Diseases

Diseases have a detrimental effect on plants and animals and impact on market access and agricultural production. Diseases include micro-organisms, disease agents (bacteria, fungi and viruses), infectious agents, parasites and genetic disorders.

Western Australia is free from some of the world's major agricultural and livestock diseases. Biosecurity measures on your property are vital in preventing the spread of diseases.

The Department of Primary Industries and Regional Development provides:

  • biosecurity/quarantine measures at the WA border to prevent the entry of plant and animal diseases
  • post border biosecurity measures for harmful animal and plant diseases
  • advice on widespread diseases present in the state.

For advice on animal and plant diseases search our website, the Western Australian Organism List or contact our Pest and Disease Information Service (PaDIS).

For diagnostic services, please contact our Diagnostic Laboratory Services.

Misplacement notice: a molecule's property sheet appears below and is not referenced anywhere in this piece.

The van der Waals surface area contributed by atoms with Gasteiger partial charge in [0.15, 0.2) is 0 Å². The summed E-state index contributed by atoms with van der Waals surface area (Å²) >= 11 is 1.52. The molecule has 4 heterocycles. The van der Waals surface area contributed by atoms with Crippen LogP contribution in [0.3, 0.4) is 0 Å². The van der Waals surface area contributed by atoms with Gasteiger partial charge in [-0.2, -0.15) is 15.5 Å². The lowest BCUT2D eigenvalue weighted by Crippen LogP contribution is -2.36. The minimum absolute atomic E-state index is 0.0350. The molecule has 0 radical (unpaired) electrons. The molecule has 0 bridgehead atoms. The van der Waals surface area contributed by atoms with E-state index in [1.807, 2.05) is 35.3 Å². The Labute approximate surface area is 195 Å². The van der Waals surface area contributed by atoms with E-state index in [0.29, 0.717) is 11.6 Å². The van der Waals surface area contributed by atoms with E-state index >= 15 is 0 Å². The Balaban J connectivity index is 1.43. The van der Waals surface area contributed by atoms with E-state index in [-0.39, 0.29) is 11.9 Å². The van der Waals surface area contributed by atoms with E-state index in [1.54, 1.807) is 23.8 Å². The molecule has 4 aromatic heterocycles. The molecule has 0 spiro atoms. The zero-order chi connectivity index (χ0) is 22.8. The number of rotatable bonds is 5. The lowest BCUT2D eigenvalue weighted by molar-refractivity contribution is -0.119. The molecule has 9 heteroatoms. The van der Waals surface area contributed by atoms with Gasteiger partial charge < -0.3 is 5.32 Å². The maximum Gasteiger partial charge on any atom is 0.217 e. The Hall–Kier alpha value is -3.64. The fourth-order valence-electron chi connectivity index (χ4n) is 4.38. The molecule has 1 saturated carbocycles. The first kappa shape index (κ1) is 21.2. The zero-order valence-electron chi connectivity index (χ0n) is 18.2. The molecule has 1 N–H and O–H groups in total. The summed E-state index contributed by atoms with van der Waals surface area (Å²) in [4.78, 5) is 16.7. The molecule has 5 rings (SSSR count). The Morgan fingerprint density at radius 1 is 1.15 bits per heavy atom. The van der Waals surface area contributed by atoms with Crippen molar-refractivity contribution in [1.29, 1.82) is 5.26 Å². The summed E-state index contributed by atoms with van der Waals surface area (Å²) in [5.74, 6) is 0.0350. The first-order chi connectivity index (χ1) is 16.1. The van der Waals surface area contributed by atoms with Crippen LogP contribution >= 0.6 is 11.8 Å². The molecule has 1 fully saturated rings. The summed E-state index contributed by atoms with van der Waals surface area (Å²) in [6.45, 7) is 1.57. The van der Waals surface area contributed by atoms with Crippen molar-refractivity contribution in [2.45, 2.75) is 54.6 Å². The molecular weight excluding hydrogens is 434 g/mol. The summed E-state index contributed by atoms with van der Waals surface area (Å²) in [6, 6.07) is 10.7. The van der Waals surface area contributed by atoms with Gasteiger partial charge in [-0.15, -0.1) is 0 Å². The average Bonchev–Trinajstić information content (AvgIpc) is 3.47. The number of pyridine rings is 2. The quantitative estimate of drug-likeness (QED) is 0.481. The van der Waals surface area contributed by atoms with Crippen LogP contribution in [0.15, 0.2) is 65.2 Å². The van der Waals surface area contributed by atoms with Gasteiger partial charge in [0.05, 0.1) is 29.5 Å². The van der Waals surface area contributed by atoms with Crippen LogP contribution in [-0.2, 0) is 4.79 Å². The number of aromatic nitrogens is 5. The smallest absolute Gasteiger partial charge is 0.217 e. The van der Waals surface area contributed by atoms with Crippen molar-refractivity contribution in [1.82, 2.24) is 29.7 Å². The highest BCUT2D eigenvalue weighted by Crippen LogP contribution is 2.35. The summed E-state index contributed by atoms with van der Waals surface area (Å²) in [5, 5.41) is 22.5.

Articles

  • There are multiple causes of infertility, abortion and stillbirths in cows. These include some diseases that are exotic to Western Australia and some zoonotic diseases.

  • Kikuyu (Pennisetum clandestimun) is a subtropical perennial grass with spring to autumn growth.

  •  ‘One Health’ is an internationally supported approach that recognises that the health and well-being of animals, people and the environment are closely linked and that international, national and

  • There are many causes of anaemia, jaundice and abortion in cattle, including bovine anaemia due to Theileria orientalis group (BATOG).

  • Hay that contains annual ryegrass may cause annual ryegrass toxicity (ARGT). Hay can be tested for ARGT risk. The test provides a risk rating for toxicity.

  • The Department of Primary Industries and Regional Development conducts a surveillance program for ewe abortion and newborn lamb deaths to assist sheep producers to identify the cause of abortions a

  • Antimicrobial resistance threatens the effective prevention and treatment of an increasing range of infections in humans and animals caused by bacteria, parasites and viruses.

  • Selenium (Se) is now recognised as an essential trace element for ruminants.

  • Hypothermia, which literally means ‘temperature below normal’, occurs when too much body heat is lost or too little body heat is produced, and the result is a drop in body temperature.

  • The Biosecurity and Agriculture Management Act 2007 requires that certain diseases must be reported to the Department of Primary Industries and Regional Development (DPIRD) if they are kno

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